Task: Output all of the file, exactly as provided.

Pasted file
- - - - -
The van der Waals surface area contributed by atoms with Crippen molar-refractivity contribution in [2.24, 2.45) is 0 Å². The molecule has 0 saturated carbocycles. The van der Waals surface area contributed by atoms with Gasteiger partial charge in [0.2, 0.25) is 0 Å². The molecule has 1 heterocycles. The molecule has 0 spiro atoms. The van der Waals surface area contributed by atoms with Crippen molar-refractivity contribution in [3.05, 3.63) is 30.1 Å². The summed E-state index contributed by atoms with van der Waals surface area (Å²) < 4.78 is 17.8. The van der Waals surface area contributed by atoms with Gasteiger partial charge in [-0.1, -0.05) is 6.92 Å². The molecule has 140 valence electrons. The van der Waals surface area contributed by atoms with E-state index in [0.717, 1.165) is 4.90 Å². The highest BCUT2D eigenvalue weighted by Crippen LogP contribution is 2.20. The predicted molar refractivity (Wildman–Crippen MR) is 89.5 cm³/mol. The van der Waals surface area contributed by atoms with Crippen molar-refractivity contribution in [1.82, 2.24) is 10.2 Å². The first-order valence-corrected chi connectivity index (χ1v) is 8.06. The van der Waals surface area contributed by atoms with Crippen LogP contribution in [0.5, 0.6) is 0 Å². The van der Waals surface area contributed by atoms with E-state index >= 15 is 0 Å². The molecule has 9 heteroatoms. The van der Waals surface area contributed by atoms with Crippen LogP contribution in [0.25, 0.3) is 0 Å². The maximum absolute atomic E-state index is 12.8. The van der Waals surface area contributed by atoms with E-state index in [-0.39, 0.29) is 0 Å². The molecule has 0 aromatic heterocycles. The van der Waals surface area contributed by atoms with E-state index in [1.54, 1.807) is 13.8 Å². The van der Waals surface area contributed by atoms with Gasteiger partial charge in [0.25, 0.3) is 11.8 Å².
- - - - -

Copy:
The van der Waals surface area contributed by atoms with Crippen molar-refractivity contribution in [2.24, 2.45) is 0 Å². The molecule has 0 saturated carbocycles. The van der Waals surface area contributed by atoms with Gasteiger partial charge in [0.2, 0.25) is 0 Å². The molecule has 1 heterocycles. The molecule has 0 spiro atoms. The van der Waals surface area contributed by atoms with Crippen molar-refractivity contribution in [3.05, 3.63) is 30.1 Å². The summed E-state index contributed by atoms with van der Waals surface area (Å²) < 4.78 is 17.8. The van der Waals surface area contributed by atoms with Gasteiger partial charge in [-0.1, -0.05) is 6.92 Å². The molecule has 140 valence electrons. The van der Waals surface area contributed by atoms with E-state index in [0.717, 1.165) is 4.90 Å². The highest BCUT2D eigenvalue weighted by Crippen LogP contribution is 2.20. The predicted molar refractivity (Wildman–Crippen MR) is 89.5 cm³/mol. The van der Waals surface area contributed by atoms with Crippen molar-refractivity contribution in [1.82, 2.24) is 10.2 Å². The first-order valence-corrected chi connectivity index (χ1v) is 8.06. The van der Waals surface area contributed by atoms with Crippen LogP contribution in [0.5, 0.6) is 0 Å². The van der Waals surface area contributed by atoms with E-state index >= 15 is 0 Å². The molecule has 9 heteroatoms. The van der Waals surface area contributed by atoms with Crippen LogP contribution in [0.25, 0.3) is 0 Å². The maximum absolute atomic E-state index is 12.8. The van der Waals surface area contributed by atoms with E-state index in [-0.39, 0.29) is 0 Å². The molecule has 0 aromatic heterocycles. The van der Waals surface area contributed by atoms with E-state index in [1.54, 1.807) is 13.8 Å². The van der Waals surface area contributed by atoms with Gasteiger partial charge in [0.25, 0.3) is 11.8 Å².